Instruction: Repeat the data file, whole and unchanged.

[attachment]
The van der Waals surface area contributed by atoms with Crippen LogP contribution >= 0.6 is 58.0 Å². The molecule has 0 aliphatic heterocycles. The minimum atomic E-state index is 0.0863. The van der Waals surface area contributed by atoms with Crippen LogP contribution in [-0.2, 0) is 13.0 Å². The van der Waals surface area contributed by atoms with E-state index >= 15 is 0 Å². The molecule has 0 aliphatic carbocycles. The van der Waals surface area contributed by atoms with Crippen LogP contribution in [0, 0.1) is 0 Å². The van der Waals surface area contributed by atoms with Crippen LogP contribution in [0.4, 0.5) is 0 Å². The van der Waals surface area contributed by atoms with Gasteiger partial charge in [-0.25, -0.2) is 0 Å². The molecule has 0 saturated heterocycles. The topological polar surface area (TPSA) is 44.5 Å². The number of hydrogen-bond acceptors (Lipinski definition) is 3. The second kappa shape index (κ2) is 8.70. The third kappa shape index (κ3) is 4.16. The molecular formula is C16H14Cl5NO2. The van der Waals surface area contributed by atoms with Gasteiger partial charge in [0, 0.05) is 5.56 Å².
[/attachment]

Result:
The van der Waals surface area contributed by atoms with Crippen LogP contribution >= 0.6 is 58.0 Å². The molecule has 0 aliphatic heterocycles. The minimum atomic E-state index is 0.0863. The van der Waals surface area contributed by atoms with Crippen LogP contribution in [-0.2, 0) is 13.0 Å². The van der Waals surface area contributed by atoms with E-state index >= 15 is 0 Å². The molecule has 0 aliphatic carbocycles. The van der Waals surface area contributed by atoms with Crippen LogP contribution in [0, 0.1) is 0 Å². The van der Waals surface area contributed by atoms with Crippen LogP contribution in [0.4, 0.5) is 0 Å². The van der Waals surface area contributed by atoms with Gasteiger partial charge in [-0.25, -0.2) is 0 Å². The molecule has 0 saturated heterocycles. The topological polar surface area (TPSA) is 44.5 Å². The number of hydrogen-bond acceptors (Lipinski definition) is 3. The second kappa shape index (κ2) is 8.70. The third kappa shape index (κ3) is 4.16. The molecular formula is C16H14Cl5NO2. The van der Waals surface area contributed by atoms with Gasteiger partial charge in [0, 0.05) is 5.56 Å².